In 1934 Chiang Kai-shek defeated the armies associated with Zhou Enlai and Mao Zedong, forcing them to undertake the Long March. Zhang Guotao considered attacking them, but Xu refused. Xu's refusal to attack Zhang's rivals may have contributed to Mao's acceptance of Xu under his own leadership later, after Zhang's 4th Front Army was eventually defeated by Chiang.[1] Zhang was purged after returning to the areas around Yan'an controlled by Mao, but Xu was allowed to rejoin the Red Army under Mao's leadership after making an extensive self-criticism.[3] His first position under Mao, as the deputy commander of the 129th division, was effectively a demotion.[1]

During the Second Sino-Japanese War (1937-1945), Xu did not remain with the 129th division, but was transferred to several different positions during the war. He briefly spend time with Luo Ronghuan building bases in Communist-controlled areas of Shandong before being transferred to He Long's United Defense Army, in which he served as deputy commander.[1] The Communist bases Xu helped to establish proved useful after World War II ended 1945 and the Chinese Civil War resumed. In the early stages of the war, when the Kuomintang forced the Communist headquarters in Shaanxi to evacuate, it was evacuated to the bases established by Xu.

After During the Chinese Civil War, Xu participated in several battles in North China. Contrary to the common tactic of many Communist commanders during the Civil War, who favored attacking only after establishing forces of several times the defenders, Luo often engaged numerically equal or superior forces and emerged victorious. In 1948 and 1949 Luo engaged and defeated the forces of Yan Xishan, a Shanxi warlord who was aligned with the Kuomintang.

Political career

After the Communists won the civil War in 1949, Xu served as the General Chief of Staff of the People's Liberation Army. Xu may not have been active as PLA Chief-of-Staff (1949–54), but was named one of the 10 Marshals in 1955, (the only Northerner to have received this honour) and as a member of the party Military Affairs Committee in 1961. Xu was formally succeeded as Chief-of-Staff by Su Yu, in 1954.[8] He became one of China's vice premiers in 1965.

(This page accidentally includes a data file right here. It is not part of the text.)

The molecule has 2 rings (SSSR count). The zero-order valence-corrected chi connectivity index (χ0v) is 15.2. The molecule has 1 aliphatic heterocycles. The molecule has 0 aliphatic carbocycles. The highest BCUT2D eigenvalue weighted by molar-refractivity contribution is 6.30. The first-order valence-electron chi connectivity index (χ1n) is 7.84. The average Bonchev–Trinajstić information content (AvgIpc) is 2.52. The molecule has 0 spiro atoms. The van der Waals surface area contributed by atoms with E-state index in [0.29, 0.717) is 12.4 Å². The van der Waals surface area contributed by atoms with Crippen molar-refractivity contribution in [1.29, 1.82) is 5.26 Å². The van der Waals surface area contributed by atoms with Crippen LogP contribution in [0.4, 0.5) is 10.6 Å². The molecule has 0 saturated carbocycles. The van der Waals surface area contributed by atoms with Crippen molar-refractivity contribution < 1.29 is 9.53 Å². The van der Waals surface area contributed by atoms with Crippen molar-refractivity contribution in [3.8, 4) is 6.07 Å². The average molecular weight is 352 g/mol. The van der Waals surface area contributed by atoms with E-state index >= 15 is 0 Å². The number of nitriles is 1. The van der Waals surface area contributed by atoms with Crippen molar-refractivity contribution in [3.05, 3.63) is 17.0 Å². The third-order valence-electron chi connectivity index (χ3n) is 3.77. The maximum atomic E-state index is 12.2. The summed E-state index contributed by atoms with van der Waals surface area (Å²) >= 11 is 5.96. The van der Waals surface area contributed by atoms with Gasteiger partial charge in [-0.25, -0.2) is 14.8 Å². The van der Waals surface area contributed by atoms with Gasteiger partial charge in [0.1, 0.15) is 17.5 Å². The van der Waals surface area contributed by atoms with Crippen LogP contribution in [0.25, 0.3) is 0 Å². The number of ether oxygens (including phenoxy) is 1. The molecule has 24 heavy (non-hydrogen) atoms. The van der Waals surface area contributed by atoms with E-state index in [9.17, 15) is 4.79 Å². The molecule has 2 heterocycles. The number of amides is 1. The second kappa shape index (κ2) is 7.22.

During the Cultural Revolution, Xu was part of the 1967 February Countercurrent, a group of leaders who criticized the Cultural Revolution for creating chaos and undermining China's leadership.[9]: 154  Afterwards, Mao required him to request a leave of absence and undertake self-criticism.[9]: 154  He survived politically, and later that year was allowed to join both the Politburo and the Cultural Revolution Group. In 1969 he joined the Central Committee.[2]

Xu protected Deng Xiaoping when Deng was purged from the government in 1976. Later in 1976 he was one of the military supporters of Hua Guofeng's coup against the Gang of Four, which eventually brought Deng back to power and formally ended the Cultural Revolution.

While serving as Defense Minister from 1978 to 1981,[10] Xu advocated developing the People's Liberation Army as a well-trained, well-equipped military force and promoted the use of foreign military technology. This view was a departure from Maoist political doctrine, and Xu promoted dramatic predictions of an imminent conflict with the Soviet Union in order to generate political support for his ideas.[10]

In 1978, Xu was almost killed in an accident of Chinese HJ-73 ATGM demonstration when the missile suddenly malfunctioned and turned 180 degrees after traveling several hundred meters, flying in opposite direction toward the observation platform, where Xu and other top ranking Chinese officers were sitting, and landed right in front of the platform. It was fortunate for Xu and the others on the platform that the missile failed to explode, and they survived and remained there until the completion of the demonstration. Xu did not originally plan to attend the demonstration, but because both Ye Jianying and Nie Rongzhen, who originally planned to attend, were hospitalized at the time, (Liu Bocheng had already retired by then to poor health) Xu was invited instead.